A Community of Practice needs Pattern Language
Maybe it is just a sinking feeling you get in your stomach when you think of the global economy, or maybe you have delved into the depths of economic thinking. Either way we are not alone if you are concerned that the great human invention – money – is dysfunctional. Many are commenting on how our economic system – often called capitalism although that is hard to define exactly what it is – is coming apart. The comments are coming from the direction of Marxists, conventional economists, free thinkers and even the World Economic Forum.
In other words, the way we use money is not fulfilling the purpose of distributing wealth, ensuring the basic for survival, or driving stewardship of land and minerals.
People have started taken action. Although in their infancy, alternatives abound, including the REconomy movement – a branch of the Transition Towns movement that seeks to help create social, resilient enterprises based on local conditions. REconomy is very much a grass-roots movement. Those involved in REconomy locally have very little time for coordinating with others, sharing knowledge or engaging in EU-funded large projects. Making something happen on a local basis takes a lot of effort. Despite the initial enthusiasm you can whip up initially, it is a long, hard slog to get your high-street, if you are lucky enough even to have one (most are gone in Sweden), free of the domination of global brand chains. Indeed its hard enough just to get a local bakery started.
But it IS working. In several places the REconomy movement has increased the number of jobs in local firms, seen businesses be more sustainable and helped foster a sense of community,
The REconomy movement doesn’t have to start its own brand chain. Like many other movements it sees itself as a community of practice (COP). A community of practice is a network of practitioners helping each other get on with their practice, or business. A community of practice does not have to have its own organisation, rules, by-laws, membership fees, shareholders, stakeholders or the like. Just people sharing experiences. It COULD have some or all of that – if it helped – of course. You can commercialize a community of practice. Do that in a fair way and you get a platform co-operative.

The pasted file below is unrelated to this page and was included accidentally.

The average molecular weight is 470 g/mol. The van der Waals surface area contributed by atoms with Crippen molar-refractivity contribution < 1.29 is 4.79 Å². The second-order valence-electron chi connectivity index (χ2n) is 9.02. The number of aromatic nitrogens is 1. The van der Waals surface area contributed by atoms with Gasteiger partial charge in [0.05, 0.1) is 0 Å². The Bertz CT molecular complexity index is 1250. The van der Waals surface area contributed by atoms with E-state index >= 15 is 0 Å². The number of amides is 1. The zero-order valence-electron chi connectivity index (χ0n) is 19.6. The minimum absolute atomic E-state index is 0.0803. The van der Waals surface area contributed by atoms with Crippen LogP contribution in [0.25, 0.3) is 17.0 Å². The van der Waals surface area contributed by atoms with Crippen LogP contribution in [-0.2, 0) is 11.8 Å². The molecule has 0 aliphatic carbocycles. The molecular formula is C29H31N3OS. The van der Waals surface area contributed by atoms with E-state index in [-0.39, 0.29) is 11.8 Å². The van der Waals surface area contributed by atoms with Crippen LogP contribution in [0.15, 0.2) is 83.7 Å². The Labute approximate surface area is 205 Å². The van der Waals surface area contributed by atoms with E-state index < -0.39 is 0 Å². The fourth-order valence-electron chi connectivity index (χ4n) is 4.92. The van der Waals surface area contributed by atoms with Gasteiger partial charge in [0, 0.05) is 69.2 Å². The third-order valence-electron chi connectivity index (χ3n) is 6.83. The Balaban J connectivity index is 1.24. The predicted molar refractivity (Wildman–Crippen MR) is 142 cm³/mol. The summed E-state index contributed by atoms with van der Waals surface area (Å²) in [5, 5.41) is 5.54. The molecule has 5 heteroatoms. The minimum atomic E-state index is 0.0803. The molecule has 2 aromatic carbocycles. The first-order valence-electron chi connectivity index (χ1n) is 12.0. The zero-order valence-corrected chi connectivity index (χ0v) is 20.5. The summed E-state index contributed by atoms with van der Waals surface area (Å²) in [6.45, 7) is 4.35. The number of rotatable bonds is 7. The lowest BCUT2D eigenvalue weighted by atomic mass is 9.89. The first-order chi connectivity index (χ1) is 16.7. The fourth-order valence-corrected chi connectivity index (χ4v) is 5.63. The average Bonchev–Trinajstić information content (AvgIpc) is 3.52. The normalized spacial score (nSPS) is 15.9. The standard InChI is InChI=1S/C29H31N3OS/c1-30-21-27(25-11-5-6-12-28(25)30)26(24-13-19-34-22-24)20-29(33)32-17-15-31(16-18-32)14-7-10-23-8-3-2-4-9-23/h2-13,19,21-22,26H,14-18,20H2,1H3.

A shared language of patterns
One thing that helps communities of practice is to develop a shared language. Terms appear that only practitioners understand the real meaning of – like names of tools used by people pursuing the same craft. But how do you share experience? The answer came from Christopher Alexander who put forward a ‘pattern language’ approach. He believed – and proved it – that you can describe something in a way that others pursuing your craft can follow. They can at least get started, copy what you describe and learn from experience from there.
As Alexander says: “no pattern is an isolated entity. Each pattern can exist in the world, only to the extent that it is supported by other patterns: the larger patterns within which it is embedded, the patterns of the same size that surround it, and the smaller patterns which are embedded in it. This is a fundamental view of the world. It says that when you build a thing you cannot merely build that thing in isolation, but must also repair the world around it, and within it, so that the larger world at that one place becomes more coherent, and more whole; and the thing which you make takes its place in the web of nature, as you make it”.
We need to name the patterns in operation. And evaluate them
This is huge. As Peter Senge pointed out in his book the Fifth Discipline, we all go around with patterns in our heads of “good ways to get stuff done” without even knowing. For practitioners of a craft, as their surrounding context changes, for them to change with it they need to be aware of the pattern (or paradigm) they are applying and question whether it will take them into the new context.
This is REconomy : Bringing to the surface the patterns that are hidden but operating, putting them together with the new context, questioning their fitness for purpose and developing new ones.
What follows is a first attempt to create a pattern for how to describe an emerging pattern for REconomy , based on experience.
- What is the underlying economic paradigm that is working, hidden.
- What is the context that it is operating in.
- Explain how the paradigm is unfit for purpose.
- Summarize the problem or challenge that the REconomy pattern you have discovered will address. you can use question form like “how can we increase employment in locally-owned companies?”
- Explain what this new pattern will do, how it will help
- Give your explanation as succinctly as possible with enough detail that it can be tried elsewhere.
- Include: number of people, the time-frame, the geographical reach and resources needed.
- Explain how your pattern addresses the initial challenge
- Provide additional information including other patterns this pattern works with, reference links and next steps to move forward.
Very useful in this context is to understand the two loops theory of system change. We are in a dying system and a new one is emerging.
Footnote: you might be asking for an example of the way this pattern language could work in practice. If you revisit the article you will see it is written using my proposed structure. Still needs work but a start at least!